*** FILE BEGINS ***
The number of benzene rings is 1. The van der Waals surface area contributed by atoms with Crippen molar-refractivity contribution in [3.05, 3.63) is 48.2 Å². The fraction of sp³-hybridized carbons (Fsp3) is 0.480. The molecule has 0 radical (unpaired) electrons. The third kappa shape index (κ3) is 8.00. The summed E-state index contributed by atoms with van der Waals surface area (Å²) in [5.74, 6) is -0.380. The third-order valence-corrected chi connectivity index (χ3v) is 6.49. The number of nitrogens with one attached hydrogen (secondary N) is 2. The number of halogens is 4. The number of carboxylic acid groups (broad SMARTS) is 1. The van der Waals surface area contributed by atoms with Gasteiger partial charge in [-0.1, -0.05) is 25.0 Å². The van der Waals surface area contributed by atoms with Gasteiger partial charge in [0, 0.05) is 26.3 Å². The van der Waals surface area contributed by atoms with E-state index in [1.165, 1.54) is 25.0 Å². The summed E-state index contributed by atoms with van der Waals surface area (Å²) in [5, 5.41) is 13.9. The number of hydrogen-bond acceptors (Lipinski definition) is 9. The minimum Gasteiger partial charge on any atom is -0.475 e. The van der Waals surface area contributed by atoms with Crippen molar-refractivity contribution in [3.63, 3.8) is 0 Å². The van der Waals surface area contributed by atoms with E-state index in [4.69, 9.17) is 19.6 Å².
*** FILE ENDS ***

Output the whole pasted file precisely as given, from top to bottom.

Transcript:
The number of benzene rings is 1. The van der Waals surface area contributed by atoms with Crippen molar-refractivity contribution in [3.05, 3.63) is 48.2 Å². The fraction of sp³-hybridized carbons (Fsp3) is 0.480. The molecule has 0 radical (unpaired) electrons. The third kappa shape index (κ3) is 8.00. The summed E-state index contributed by atoms with van der Waals surface area (Å²) in [5.74, 6) is -0.380. The third-order valence-corrected chi connectivity index (χ3v) is 6.49. The number of nitrogens with one attached hydrogen (secondary N) is 2. The number of halogens is 4. The number of carboxylic acid groups (broad SMARTS) is 1. The van der Waals surface area contributed by atoms with Gasteiger partial charge in [-0.1, -0.05) is 25.0 Å². The van der Waals surface area contributed by atoms with Gasteiger partial charge in [0, 0.05) is 26.3 Å². The van der Waals surface area contributed by atoms with E-state index in [1.165, 1.54) is 25.0 Å². The summed E-state index contributed by atoms with van der Waals surface area (Å²) in [5, 5.41) is 13.9. The number of hydrogen-bond acceptors (Lipinski definition) is 9. The minimum Gasteiger partial charge on any atom is -0.475 e. The van der Waals surface area contributed by atoms with Crippen molar-refractivity contribution in [3.63, 3.8) is 0 Å². The van der Waals surface area contributed by atoms with E-state index in [4.69, 9.17) is 19.6 Å².